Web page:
Where ESPN trades off with Madden on who is better is the Franchise mode. We’ll talk about where ESPN is better. The addition of Chris Berman in the pre-game easily bumps this game up to the top. The whole e-mail system where different people on your club send you congratulations or concerns is cool. You have control over contracts, depth charts, trading, the draft, etc. This is a lot like Madden obviously, although there is a different interface to it. You also have set goals to meet or your job may be in jeopardy. Overall though, Madden simply outdoes this with its Owner mode. You’re given that extra control over the operations of your football team that ESPN NFL Football does not give you.

Another problem for someone who has played Madden for way too many years is the new way of calling plays. ESPN NFL Football sets its play structure up much like Madden except for one key difference: The look of the plays are confusing when contrasted against Madden‘s easy to visually connect with plays. Everything is too bunched up and if you aren’t up on football terms you wouldn’t know a Counter play is going to go the other way than where the red line is pointing. I will say however that the Playstation 2 version of this game makes the plays easier to read. In fact, the plays seem to take up a larger part of the screen than the Xbox version, but maybe my eyes are deceiving me. The other problem with the playcalling menu is on defense. Not only do you pick the formation, but you also pick the sub-formation before actually choosing the play. They should eliminate the middle section there for those people that don’t care about the intricacies of the game and only want to play with simple playcalling.

This game plays better and more realistic than Madden. When I talk about realism I am saying that this game moves fast, but seems to play out more realistic than Madden. I am a far more adept runner on the latter game than I am up to this point on ESPN NFL Football. Part of it might have to do with the fact that I don’t feel as in control over my RBs moves as I do in Madden and it will take me a bit to get used to the nuances of the NFL series again. I have to be more strategic in my playcalling and not be running a big percentage of the time because I rarely get over 10 yards. Once you get into passing you see that the defensive backfield is smarter here than on Madden. Receivers will be well covered and you have to really notice your receivers having that extra step to get it in there sometimes. This game is nice and tight and the games are far more close on All-Pro (the desired difficulty in this game because the earlier ones are way too easy) in this game than Madden.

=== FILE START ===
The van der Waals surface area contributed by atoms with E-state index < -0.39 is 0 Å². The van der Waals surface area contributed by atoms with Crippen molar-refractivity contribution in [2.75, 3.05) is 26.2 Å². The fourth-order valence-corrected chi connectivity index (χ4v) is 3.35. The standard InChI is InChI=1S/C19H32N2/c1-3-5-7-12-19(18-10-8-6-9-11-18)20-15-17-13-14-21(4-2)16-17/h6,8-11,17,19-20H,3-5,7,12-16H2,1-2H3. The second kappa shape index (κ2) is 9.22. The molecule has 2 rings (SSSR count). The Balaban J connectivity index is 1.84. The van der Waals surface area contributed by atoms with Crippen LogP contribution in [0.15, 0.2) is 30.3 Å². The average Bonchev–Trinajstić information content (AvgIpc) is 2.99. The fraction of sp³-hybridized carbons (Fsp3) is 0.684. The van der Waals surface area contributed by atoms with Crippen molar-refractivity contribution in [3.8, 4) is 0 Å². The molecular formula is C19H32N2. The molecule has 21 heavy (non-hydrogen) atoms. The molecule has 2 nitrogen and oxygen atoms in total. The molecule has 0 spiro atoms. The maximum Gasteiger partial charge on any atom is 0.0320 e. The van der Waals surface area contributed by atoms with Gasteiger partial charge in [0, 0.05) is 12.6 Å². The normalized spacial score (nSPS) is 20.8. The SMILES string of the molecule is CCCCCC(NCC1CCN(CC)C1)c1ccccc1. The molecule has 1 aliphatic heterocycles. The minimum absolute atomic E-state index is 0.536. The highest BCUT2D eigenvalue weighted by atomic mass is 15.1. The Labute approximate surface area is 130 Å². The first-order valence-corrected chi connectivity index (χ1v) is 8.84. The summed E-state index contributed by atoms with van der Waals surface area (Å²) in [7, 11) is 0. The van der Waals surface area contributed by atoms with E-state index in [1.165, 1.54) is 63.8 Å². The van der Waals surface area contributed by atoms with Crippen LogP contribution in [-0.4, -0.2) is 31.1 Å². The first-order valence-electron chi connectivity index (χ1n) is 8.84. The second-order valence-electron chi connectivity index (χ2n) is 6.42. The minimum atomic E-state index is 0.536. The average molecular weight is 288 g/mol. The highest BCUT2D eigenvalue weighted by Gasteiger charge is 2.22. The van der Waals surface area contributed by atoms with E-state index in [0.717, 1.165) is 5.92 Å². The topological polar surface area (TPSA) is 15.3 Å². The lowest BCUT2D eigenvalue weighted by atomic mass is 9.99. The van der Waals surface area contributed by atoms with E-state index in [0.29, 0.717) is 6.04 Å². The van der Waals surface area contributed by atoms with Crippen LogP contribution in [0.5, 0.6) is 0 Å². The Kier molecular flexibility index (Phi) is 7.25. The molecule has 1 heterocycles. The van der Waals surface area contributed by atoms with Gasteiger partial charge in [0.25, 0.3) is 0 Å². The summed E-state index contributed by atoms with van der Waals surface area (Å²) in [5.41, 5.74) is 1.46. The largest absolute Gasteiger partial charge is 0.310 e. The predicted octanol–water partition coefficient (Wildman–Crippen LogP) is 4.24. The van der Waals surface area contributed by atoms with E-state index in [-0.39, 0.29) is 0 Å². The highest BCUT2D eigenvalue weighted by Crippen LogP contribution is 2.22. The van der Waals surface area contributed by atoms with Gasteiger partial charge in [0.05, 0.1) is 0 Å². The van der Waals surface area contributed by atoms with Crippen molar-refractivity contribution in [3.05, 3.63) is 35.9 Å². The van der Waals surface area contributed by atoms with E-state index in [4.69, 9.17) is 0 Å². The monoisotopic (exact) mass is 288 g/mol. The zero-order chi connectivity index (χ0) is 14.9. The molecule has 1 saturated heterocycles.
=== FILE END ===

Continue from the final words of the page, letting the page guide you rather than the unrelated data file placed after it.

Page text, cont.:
One of the minuses of this game is that there are far too many missed tackles on the defense. A runner can shrug off defenders like no tomorrow, although on the higher difficulty levels it becomes less prevalent. There are also questionable AI choices as presented by Gone Gold’s Bill Harris in his September 5th Night Call. I think he makes valid points, but in some ways I wish he would have been as hard on Madden 2004 as he is on ESPN NFL Football. They may not pull dumbass timeouts in Madden, but the DBs and even the receivers doing crossing patterns do some dumb things in that game. As pointed out in his column, this game does not support 720p mode as stated on the back of the box. Then again, it does support Dolby Digital 5.1 and that is not checked on the back of the box. It is sad this support is not in it, but it doesn’t bother me at this time since I do not have a high-definition television with which to enjoy those progressive modes.

There is also a problem pointed out by freelance writer Bill Abner where the stats are screwed up if you choose anything outside of 4 minute quarters. Even then certain positions are still low in stats. You can run your games at 5 min. (or above) and all the simulation games at 4 min., so that is a welcome thing if you want some semi-accurate stats.

So, in this section there are a lot of choices for football purchasers out there. Do you like the idea of Crib mode and First-Person Football or are you more interested in Owner mode and seeing smooth moves (as well as other things).

Yes, this is rated lower than Madden 2004 in this section, but I will explain why. Madden 2004‘s franchise mode is simply better than this game and I just see myself playing that game more for franchise mode than this game (although I will play both). Where this game totally destroys Madden 2004 is in online play, which is where this game will get the majority of playing from me. Online play on the Playstation 2 for this game seems more lagged than its Xbox counterpart. The game seems to really bog down quite a bit, although this may all be dependant on how good of connection you have in the lobby with your opponent. I have yet to see anyone on there that is within 1 slot of the top connection to me.

Also unlike the Xbox version, this game has online leagues and tournaments through ESPN Videogames Web Site. So far though I have been unable to look at the leagues/tournaments in this game. I go into the section and it tells me to look at the website. I’m willing to bet you have to be signed up for one online and then it will let you in. The lag in this game though keeps me from wanting to join a tournament at all. The online play is servicable, I just think its only plus over the Xbox Live connection is the fact that you can set up leagues/tournaments in a central location and not have to build your own website and set up stuff.

This game has great value for those players that felt let down by Madden this year (and there seems to be quite a few out there). It brings better commentary and just a nicely crafted overall game to the table.